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classism; conferences are actively bad 

Since this is on my mind now: in-person conferences are inherently classist and no amount of ~ inclusiveness ~ will change that. All the attendees are going to be people who can afford to travel (or whose employers will sponsor it, which is so correlated that it's not worth considering separately).

No, having an in-person conference and posting videos online doesn't count, because I know your next thing is going to be "but networking~" and that's just you admitting you want to meet fellow well-off people with the explicit goal of giving each other preferential treatment in the future. If you were doing it for the inclusiveness you'd just skip the conference part and post the thing online.

classism; conferences are actively bad 

@emily the ASF offers travel assistance. i used it once, and found out that of course, if you use it, you're automatically signed up as volunteer to help at the conference

classism; conferences are actively bad 

@emily This is eloquently summarized, thank you.

I would posit one way conferences have value: deaf related conferences. As deaf people in a hearing world, most of us don't interact with deaf people much day to day. The ability to gather with other deaf people is huge, and signed language doesn't work well on screens. Yes, there are people left out, it remains classist, but online versions are genuinely not the same.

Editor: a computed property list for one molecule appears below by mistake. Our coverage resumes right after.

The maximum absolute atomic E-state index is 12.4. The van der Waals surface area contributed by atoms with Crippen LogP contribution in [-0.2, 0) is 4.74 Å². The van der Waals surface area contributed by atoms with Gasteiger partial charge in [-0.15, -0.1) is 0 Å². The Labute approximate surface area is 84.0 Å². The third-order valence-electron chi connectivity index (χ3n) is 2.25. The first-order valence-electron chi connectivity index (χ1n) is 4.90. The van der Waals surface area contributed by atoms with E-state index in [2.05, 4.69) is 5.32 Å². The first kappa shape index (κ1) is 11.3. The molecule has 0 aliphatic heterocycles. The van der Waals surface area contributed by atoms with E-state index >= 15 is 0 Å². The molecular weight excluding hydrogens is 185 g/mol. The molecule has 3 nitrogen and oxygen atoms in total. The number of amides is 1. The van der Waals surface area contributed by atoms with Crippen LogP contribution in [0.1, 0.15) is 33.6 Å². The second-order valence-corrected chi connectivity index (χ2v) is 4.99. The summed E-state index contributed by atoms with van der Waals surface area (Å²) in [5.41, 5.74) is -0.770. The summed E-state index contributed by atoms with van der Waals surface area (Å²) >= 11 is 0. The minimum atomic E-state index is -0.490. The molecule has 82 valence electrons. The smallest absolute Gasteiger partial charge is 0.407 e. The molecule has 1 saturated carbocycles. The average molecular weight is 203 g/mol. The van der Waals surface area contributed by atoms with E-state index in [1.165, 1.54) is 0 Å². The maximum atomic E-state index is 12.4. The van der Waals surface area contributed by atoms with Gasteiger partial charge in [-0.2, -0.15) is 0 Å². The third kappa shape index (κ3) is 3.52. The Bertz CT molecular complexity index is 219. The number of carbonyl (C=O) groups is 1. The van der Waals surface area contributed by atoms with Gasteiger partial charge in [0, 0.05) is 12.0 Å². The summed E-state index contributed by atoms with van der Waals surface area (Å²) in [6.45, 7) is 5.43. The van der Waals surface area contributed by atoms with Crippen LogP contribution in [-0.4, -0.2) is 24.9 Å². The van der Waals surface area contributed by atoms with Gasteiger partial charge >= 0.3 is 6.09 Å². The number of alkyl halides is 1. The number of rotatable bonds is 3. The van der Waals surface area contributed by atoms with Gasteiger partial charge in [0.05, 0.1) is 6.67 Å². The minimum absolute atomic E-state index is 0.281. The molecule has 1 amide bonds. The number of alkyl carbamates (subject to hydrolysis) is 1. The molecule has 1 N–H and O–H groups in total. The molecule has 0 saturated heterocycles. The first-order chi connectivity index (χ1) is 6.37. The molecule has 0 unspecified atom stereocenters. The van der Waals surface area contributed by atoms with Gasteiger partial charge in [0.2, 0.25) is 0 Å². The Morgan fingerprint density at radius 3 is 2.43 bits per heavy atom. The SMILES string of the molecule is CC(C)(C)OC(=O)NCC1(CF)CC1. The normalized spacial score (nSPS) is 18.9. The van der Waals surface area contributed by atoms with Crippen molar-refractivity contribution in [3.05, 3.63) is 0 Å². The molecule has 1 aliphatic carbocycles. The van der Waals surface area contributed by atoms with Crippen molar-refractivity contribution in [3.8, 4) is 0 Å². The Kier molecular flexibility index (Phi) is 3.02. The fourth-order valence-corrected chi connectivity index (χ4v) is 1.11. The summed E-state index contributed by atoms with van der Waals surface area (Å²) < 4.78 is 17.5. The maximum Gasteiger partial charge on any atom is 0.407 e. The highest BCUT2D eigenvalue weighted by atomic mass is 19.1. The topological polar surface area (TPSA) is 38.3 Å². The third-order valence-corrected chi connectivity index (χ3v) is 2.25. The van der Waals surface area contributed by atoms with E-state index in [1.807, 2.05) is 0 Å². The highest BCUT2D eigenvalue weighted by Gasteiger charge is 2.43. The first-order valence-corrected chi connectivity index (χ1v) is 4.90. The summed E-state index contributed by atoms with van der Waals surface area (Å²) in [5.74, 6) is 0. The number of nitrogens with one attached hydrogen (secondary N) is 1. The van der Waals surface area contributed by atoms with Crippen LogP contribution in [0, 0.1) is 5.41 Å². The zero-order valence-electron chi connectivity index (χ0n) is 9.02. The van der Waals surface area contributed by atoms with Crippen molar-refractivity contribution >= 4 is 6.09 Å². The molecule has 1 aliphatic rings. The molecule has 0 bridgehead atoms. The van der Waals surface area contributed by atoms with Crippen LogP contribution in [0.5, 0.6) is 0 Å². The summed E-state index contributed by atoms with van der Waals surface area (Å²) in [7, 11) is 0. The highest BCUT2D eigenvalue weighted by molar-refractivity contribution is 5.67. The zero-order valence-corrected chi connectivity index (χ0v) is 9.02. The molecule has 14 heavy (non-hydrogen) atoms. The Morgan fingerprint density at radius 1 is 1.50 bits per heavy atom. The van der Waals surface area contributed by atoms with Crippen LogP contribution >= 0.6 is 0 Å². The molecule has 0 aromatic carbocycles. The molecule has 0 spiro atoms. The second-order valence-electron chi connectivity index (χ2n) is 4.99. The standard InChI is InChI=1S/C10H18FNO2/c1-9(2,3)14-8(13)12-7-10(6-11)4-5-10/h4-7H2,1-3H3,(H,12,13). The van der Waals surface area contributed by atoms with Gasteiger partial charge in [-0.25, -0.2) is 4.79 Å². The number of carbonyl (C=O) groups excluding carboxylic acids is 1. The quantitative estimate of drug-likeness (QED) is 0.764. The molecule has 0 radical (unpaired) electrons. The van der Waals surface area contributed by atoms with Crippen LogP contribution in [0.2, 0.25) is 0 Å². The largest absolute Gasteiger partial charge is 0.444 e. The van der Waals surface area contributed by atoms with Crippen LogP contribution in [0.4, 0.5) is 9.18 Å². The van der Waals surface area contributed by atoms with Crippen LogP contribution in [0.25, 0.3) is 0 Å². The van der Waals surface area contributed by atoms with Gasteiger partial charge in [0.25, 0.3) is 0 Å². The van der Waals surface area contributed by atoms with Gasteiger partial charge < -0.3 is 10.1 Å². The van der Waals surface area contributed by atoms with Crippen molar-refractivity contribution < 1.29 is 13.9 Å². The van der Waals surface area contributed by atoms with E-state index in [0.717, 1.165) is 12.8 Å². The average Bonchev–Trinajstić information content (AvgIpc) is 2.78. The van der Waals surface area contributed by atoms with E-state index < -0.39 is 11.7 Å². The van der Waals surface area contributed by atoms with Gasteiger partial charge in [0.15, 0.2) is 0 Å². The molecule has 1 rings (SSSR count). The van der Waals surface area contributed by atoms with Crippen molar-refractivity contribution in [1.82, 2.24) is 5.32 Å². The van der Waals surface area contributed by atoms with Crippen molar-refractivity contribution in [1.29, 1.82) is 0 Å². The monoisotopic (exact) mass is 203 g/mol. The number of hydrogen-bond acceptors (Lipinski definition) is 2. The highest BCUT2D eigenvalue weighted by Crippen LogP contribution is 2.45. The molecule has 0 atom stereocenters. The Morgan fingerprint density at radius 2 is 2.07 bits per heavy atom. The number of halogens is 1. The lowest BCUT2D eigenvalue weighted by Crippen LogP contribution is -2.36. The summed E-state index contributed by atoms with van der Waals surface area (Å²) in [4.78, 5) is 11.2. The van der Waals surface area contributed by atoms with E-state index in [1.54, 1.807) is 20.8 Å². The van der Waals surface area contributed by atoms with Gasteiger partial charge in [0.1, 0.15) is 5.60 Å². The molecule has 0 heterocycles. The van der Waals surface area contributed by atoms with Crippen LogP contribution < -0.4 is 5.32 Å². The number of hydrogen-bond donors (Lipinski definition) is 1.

classism; conferences are actively bad 

@meredith this makes sense and I'll readily concede this for things that really do make more sense in person.

What I'm really complaining about here is that everyone thinks *everything* makes more sense in person, just because that's the default, and then we get entire professional and academic conferences that should've been an email, and people are like "how do we get our conferences to stop being entirely middle-to-upper class white men?!"

classism; conferences are actively bad 

@emily Absolutely. I consider myself extremely lucky that I'm able to attend museum and history conferences, and I feel pained by the knowledge that people as deserving as I am aren't able to go.

I wish every conference that went virtual /hybrid in the past couple of years maintained the option whether or not in-person options happened; I'm glad AAMG is hybrid this year because my staff members can attend virtually since we only have budget for me to go.

classism; conferences are actively bad 

@emily It would be nice if scholarly societies would put resources into facilitating hundreds (thousands?) of local mini conferences that would enable anyone to network locally.

classism; conferences are actively bad 

@emily 100% agree.

classism; conferences are actively bad 

@emily I agree so much, but @netico won't :))

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